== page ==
A review by Emma Streeton
The Loudness of Unsaid Things starts with Miss Kaye working at The Institute. A place for the damaged, the outliers, the not-quite rights. Everyone has different strategies to deal with the residents. Some bark orders. Some negotiate tirelessly. Miss Kaye found that simply being herself was mostly the right thing to do.
Susie was seven when she realized she’d had her fill of character building. She’d lie between her Holly Hobby sheets thinking how slowly birthdays come around, but how quickly change happened. One minute her Dad was saying that the family needed to move back to the city and then they were there. Her mum didn’t move to the new house with them. And Susie hated going to see her mum at the mind hospital. She never knew who her mum would be. Or who would be there. As the years passed, there were so many things Susie wanted to say but never could.
Words you so desperately want to voice but don’t know how to can be internally deafening. They scream at you whenever you enter a calm moment and stop you from sleeping. This is the loudness of unsaid things that dominates this unforgettable story of loneliness, isolation and survival. Miss Kaye teaches Susie about the loudness of unsaid things and that living can be more than just surviving.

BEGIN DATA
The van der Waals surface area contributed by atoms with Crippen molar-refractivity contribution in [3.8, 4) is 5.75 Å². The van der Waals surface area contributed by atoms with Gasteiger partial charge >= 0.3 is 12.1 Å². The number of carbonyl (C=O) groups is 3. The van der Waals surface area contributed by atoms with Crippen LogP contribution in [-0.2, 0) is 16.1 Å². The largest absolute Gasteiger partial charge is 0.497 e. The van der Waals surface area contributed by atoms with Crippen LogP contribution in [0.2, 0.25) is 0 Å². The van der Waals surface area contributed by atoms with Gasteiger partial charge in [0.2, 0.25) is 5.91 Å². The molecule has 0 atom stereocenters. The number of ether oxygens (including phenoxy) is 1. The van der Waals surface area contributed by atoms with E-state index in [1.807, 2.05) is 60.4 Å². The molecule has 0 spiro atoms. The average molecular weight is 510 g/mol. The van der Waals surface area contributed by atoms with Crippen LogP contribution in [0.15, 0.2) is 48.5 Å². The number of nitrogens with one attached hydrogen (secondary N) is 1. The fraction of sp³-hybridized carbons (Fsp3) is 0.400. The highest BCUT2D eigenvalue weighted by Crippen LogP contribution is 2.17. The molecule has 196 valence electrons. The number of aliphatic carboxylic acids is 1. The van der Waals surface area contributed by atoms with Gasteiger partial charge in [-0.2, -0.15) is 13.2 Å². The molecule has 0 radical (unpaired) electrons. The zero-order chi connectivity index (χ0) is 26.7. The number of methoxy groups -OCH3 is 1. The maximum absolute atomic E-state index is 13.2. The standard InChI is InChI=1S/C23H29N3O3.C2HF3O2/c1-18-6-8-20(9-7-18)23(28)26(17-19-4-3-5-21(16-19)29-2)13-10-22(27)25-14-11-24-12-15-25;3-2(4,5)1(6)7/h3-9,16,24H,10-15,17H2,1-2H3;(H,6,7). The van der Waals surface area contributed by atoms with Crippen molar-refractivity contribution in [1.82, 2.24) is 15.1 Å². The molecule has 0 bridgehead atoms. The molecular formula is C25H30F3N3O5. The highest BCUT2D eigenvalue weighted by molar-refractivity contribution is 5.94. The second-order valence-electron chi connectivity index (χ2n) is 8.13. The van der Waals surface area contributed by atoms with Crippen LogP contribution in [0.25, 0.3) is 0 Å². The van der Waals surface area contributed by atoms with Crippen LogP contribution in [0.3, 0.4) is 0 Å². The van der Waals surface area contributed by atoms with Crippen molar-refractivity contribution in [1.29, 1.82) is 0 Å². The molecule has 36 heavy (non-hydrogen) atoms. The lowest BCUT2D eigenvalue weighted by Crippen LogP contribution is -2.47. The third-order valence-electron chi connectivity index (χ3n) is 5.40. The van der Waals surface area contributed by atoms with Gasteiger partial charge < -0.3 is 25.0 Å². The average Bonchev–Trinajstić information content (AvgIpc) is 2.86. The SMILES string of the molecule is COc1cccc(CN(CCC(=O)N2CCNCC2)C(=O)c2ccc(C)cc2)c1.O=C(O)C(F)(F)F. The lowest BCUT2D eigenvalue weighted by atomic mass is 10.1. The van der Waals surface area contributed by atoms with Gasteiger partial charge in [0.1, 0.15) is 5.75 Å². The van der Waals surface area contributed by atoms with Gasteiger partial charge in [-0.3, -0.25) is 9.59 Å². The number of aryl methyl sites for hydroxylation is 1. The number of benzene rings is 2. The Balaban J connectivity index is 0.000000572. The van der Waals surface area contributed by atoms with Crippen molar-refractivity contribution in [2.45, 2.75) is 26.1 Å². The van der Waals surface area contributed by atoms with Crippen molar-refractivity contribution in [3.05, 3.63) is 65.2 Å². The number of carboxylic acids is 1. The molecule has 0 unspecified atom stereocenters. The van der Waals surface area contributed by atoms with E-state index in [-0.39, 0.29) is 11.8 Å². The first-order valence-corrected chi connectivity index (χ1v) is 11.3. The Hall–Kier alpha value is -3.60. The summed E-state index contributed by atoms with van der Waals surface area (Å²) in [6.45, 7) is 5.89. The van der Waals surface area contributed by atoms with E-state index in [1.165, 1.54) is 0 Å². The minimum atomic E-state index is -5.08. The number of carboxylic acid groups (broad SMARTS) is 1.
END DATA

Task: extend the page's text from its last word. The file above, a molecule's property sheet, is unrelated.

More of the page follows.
The author’s life experience
Hilde Hinton was only 12 when she discovered her mother’s body after she had committed suicide. Parts of this book I presume are autobiographical. It is impossible to say whether the protagonist Susie is based on Hinton herself. But what I can say is it was the story told by Susie that had me turning the pages quickly. I really felt for Susie and her desperate need to be seen and loved, especially by her mum.
Witnessing her loneliness and her struggle to be accepted was heart breaking. She is a character full of strength but who just does not know how to live. A character that will stay with you long after you have finished the story. I tend to agree with other reviewers that a little more at the end to cover life between the teen and older Susie would have been satisfying but perhaps that’s a sign of how much I felt for the young Susie.
The Loudness of Unsaid Things is tender, intelligent and humorous (in places). It is a story about kindness and compassion, especially to those in less fortunate circumstances. My main issue is that when I finished reading the book I was left a little confused. I wanted to love it. But I just felt there was something missing. It felt there was so much between the main event and the ending that I wanted to know more about. I felt the Susie story had ended abruptly and, although it all made sense in the end, I was left feeling disappointed and unfulfilled.
Overall, a fantastic attempt at a debut novel and one that I would definitely recommend to friends. What a great book club novel The Loudness Of Unsaid Things would make. There are so many talking points! I look forward to what Hinton produces next.
Rating: 3.5 out of 5 stars
Released: March 2020